| 2013 Winter | story by GREG WILLIAMS, | photos by STEVEN HERTZOG |

The Lawrence apartment market can be divided into four quadrants using Iowa Street and 15th Streets as the dividing lines. The northeast quadrant includes the campus of the University of Kansas and the Central Business District. This area is characterized by older small apartment projects. There are a few vacant sites available for new apartment construction in this area. The southeast quadrant is characterized by large two-story and two and one-half story apartment projects constructed in the 1960’s and 1970’s. Some large sites are available at the edges of the city. However, the Wakarusa River flood plain restricts development to the southeast. The southwest quadrant has seen considerable apartment development in the past ten years especially along Clinton Parkway. The northwest quadrant has also seen considerable apartment development in the past ten years along west 6th Street. This quadrant has seen the most growth as of late.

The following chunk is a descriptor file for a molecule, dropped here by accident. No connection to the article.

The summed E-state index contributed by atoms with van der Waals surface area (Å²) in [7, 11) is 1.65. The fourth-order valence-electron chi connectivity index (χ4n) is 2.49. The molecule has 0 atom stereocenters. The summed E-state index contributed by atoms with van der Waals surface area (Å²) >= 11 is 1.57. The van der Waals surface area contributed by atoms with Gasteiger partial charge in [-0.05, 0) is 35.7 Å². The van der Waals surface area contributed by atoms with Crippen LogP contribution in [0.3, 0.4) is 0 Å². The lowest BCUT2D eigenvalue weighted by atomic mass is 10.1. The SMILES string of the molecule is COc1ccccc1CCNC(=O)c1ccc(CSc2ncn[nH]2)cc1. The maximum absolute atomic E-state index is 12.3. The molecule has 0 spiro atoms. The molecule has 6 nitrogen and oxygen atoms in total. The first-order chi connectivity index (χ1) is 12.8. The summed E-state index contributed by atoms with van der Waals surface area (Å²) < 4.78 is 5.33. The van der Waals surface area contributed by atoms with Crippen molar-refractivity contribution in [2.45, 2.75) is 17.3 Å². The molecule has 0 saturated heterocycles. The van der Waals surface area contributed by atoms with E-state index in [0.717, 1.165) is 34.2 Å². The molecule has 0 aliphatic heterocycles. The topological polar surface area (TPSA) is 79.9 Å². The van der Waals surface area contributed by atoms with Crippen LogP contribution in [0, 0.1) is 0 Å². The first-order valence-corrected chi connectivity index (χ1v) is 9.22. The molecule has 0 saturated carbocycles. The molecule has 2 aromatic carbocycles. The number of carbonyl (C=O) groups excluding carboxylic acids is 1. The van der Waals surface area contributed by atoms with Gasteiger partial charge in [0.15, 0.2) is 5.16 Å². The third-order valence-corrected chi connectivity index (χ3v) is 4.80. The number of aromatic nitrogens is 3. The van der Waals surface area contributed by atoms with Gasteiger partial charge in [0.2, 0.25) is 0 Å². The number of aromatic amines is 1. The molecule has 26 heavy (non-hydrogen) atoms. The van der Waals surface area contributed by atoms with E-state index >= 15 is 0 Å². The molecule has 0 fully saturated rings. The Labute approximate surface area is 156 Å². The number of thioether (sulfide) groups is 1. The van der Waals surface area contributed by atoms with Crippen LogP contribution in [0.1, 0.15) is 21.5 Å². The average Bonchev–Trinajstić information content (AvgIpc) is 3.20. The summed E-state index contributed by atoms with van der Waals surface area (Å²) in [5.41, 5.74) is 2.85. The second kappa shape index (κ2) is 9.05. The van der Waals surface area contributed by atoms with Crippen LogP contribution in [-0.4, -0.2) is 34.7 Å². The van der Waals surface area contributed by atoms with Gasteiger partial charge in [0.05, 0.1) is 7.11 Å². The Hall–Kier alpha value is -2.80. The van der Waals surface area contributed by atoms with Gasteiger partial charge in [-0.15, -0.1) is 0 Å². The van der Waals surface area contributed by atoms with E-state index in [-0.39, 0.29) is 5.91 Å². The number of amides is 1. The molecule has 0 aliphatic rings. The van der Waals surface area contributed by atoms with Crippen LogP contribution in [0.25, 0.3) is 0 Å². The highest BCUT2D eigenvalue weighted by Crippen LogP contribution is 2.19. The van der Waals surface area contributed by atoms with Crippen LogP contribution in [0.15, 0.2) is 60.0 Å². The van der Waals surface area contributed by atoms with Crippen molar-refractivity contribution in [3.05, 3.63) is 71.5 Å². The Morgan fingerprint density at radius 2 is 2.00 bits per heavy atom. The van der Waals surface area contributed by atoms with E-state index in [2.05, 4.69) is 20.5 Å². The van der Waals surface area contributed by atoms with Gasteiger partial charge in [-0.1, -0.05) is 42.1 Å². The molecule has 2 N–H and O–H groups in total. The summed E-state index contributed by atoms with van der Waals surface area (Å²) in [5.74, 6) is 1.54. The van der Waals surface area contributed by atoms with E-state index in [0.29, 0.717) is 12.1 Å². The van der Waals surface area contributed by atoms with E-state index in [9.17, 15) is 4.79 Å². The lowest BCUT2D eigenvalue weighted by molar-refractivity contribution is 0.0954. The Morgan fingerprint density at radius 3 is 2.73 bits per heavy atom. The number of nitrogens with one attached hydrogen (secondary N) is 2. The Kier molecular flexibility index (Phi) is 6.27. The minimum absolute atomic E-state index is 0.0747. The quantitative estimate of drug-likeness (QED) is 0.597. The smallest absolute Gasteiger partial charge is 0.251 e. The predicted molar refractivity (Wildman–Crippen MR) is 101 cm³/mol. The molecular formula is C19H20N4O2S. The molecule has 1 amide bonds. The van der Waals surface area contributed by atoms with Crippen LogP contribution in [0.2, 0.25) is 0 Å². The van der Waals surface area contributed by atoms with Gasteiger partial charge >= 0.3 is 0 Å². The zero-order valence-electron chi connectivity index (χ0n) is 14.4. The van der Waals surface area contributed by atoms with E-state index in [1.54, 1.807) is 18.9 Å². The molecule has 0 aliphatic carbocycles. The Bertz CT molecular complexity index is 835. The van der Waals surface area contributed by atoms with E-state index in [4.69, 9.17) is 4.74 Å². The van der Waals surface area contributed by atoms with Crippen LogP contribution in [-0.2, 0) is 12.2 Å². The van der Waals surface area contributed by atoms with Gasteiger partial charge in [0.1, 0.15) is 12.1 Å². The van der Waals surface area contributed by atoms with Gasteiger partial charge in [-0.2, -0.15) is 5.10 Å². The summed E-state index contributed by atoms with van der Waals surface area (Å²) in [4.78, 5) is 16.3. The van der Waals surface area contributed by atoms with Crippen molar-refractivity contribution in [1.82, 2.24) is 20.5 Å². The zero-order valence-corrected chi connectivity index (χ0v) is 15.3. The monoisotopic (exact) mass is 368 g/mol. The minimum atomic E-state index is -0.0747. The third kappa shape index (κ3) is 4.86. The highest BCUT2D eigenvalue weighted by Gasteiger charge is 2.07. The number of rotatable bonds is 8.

Supply: In 2013, the Lawrence Apartment market contained over 11,000 units in complexes of eight units or more. Excluding The Connection, The Reserve, Legends Place, and The Grove because they are non-traditional apartment units, the total supply of traditional apartment units is 9,446. In addition, there are a large number of smaller complexes with less than 8 units and duplexes in this market, which are not included in this total. The approximate number of units broken down by unit size is shown below:


Source: 2013 Douglas County Appraiser’s Office
Construction: The following chart shows the number of building permits issued for single family residences, multi-family units and total units on a per year basis.


Source: 2013 City of Lawrence Planning Department YTD

Demand: The populations of both the City of Lawrence and Douglas County increased at a strong pace for many years. However, this trend has slowed. For example, the 2000 census population for Lawrence was 80,098, a 21.5% increase over the 1990 census population. Current estimates put Douglas County’s population in 2010 at 110,826 people, a 10.9% increase since 2000, and Lawrence’s population at 87,643 people, a 9.4% increase. 2012 estimates report Lawrence with a population of 89,512.